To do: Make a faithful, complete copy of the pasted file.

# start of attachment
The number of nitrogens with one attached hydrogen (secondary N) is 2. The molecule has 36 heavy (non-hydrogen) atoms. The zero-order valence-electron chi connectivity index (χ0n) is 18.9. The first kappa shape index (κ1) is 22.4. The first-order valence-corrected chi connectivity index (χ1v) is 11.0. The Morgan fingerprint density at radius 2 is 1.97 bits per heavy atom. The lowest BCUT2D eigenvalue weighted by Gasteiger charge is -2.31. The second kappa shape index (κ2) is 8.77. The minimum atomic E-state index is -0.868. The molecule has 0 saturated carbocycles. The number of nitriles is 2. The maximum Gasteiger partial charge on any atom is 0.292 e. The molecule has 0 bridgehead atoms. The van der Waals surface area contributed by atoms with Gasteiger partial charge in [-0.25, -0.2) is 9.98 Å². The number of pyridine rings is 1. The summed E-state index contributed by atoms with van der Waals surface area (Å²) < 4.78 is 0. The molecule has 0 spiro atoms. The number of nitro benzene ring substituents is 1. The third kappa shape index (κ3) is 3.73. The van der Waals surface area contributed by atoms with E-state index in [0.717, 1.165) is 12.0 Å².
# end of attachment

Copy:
The number of nitrogens with one attached hydrogen (secondary N) is 2. The molecule has 36 heavy (non-hydrogen) atoms. The zero-order valence-electron chi connectivity index (χ0n) is 18.9. The first kappa shape index (κ1) is 22.4. The first-order valence-corrected chi connectivity index (χ1v) is 11.0. The Morgan fingerprint density at radius 2 is 1.97 bits per heavy atom. The lowest BCUT2D eigenvalue weighted by Gasteiger charge is -2.31. The second kappa shape index (κ2) is 8.77. The minimum atomic E-state index is -0.868. The molecule has 0 saturated carbocycles. The number of nitriles is 2. The maximum Gasteiger partial charge on any atom is 0.292 e. The molecule has 0 bridgehead atoms. The van der Waals surface area contributed by atoms with Gasteiger partial charge in [-0.25, -0.2) is 9.98 Å². The number of pyridine rings is 1. The summed E-state index contributed by atoms with van der Waals surface area (Å²) < 4.78 is 0. The molecule has 0 spiro atoms. The number of nitro benzene ring substituents is 1. The third kappa shape index (κ3) is 3.73. The van der Waals surface area contributed by atoms with E-state index in [0.717, 1.165) is 12.0 Å².